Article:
Can you believe it was just a few months ago that Melania Trump wore a field jacket with “I Really Don’t Care Do U?” painted across the back to tour detention facilities where children separated from their families were being held along the Mexican border? While many interpreted the Zara jacket’s message as a middle finger to the very parents and children her husband’s immigration policies were directly harming, the president himself swiftly tweeted that the message “refers to the Fake News Media,” he wrote. “Melania has learned how dishonest they are, and she truly no longer cares!” Meanwhile, Melania’s spokesperson Stephanie Grisham said, “There was no hidden message.”
It turns out, maybe neither of those things was true? But also maybe they were both true? According to a new story in The New York Times, an anonymous source said the jacket “was actually directed at anyone—both outside and inside the White House—who wanted to criticize her decision to visit the children in light of the administration’s aggressive immigration policies.” So, yes, directed at The Media writ large. Also at everyone else, including, it would seem, her husband (as part of the “anyone…inside the White House” the Times source referenced).
Confoundingly, Omarosa Manigault actually sort of drew the same conclusion in her recently released book, Unhinged. “I believe Melania uses style to punish her husband,” she writes. “It’s my opinion that Melania was forced to go to the border to mop up her husband’s mess. She wore that jacket to hurt Trump, setting off a controversy that he would have to fix, prolonging the conversation about the administration’s insensitivity, ruining the trip itself, and trying to make sure that no one asked her to do something like that again.”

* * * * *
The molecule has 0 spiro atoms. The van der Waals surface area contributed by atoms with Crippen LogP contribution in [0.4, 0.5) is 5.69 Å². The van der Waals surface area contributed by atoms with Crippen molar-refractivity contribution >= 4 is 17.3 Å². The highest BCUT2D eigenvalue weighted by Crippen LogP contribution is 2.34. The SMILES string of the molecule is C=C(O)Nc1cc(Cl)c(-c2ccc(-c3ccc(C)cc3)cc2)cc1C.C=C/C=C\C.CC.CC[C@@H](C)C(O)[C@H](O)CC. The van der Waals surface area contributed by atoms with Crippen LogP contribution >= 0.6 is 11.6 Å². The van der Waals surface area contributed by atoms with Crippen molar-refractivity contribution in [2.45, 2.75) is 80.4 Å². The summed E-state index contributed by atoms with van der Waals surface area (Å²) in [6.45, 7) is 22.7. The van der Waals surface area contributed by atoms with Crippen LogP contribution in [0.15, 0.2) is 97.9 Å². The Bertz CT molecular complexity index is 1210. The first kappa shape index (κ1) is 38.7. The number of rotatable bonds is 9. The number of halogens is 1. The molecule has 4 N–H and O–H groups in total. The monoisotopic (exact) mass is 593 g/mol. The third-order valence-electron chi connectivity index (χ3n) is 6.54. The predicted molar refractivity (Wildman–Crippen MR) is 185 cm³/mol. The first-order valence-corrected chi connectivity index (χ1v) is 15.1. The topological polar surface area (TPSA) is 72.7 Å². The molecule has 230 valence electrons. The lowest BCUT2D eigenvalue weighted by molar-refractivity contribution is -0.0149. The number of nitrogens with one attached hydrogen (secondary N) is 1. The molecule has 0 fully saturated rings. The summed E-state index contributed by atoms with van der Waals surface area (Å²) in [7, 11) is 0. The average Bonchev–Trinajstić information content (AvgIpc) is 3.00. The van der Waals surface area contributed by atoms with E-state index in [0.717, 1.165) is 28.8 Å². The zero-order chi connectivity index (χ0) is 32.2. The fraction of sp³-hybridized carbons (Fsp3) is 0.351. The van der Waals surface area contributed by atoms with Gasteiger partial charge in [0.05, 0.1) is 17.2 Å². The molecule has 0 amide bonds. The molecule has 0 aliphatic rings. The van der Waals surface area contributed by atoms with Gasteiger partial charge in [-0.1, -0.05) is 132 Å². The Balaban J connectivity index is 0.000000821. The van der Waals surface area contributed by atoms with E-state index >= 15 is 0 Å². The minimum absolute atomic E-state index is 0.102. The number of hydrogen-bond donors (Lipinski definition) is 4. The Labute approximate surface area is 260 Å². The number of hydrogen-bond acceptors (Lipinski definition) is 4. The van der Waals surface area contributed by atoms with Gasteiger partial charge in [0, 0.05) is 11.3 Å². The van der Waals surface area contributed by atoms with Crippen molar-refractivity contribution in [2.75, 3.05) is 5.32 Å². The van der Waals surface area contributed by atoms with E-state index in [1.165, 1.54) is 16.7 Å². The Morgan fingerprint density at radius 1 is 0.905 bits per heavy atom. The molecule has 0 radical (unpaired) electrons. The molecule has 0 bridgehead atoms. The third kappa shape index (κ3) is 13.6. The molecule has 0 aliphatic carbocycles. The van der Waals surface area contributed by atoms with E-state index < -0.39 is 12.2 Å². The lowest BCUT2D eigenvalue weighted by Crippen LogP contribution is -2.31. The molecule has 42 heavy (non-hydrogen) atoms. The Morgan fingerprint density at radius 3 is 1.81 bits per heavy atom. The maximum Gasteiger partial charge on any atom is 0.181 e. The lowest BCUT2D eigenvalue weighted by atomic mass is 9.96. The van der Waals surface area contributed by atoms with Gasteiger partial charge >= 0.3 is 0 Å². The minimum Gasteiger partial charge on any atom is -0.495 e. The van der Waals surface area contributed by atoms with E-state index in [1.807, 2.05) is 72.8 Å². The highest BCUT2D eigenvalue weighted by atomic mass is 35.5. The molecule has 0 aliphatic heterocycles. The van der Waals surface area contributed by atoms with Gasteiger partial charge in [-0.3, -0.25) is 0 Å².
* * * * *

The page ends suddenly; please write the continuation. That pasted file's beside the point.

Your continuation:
The daily psychodramas of the Trump White House cycle past so quickly, it’s tough to focus on just one—and yet it perhaps speaks to the peculiar power of messaging through fashion, especially on the former-model first lady. Though Melania has most often been responsible—think also of the pussy-bow Gucci blouse, her off-the-rack designer ensembles (or, when that fails, her co-designed designs), or the stilettos she wore on a visit to Texas in the wake of Hurricane Harvey—she’s not the only one. Kellyanne Conway, for example, wore a red, white, and blue Gucci coat and hat to the Trump inauguration, describing it as “Trump revolutionary wear.” (The revolution of the one percent?)
In a White House where the first lady and president keep close tabs on how they’re spoken of in the press, the idea of messaging seems to be confused with the actual message, though. As Omarosa wrote of Melania, “The messages behind her style choices aren’t always clear, but they are never accidental.”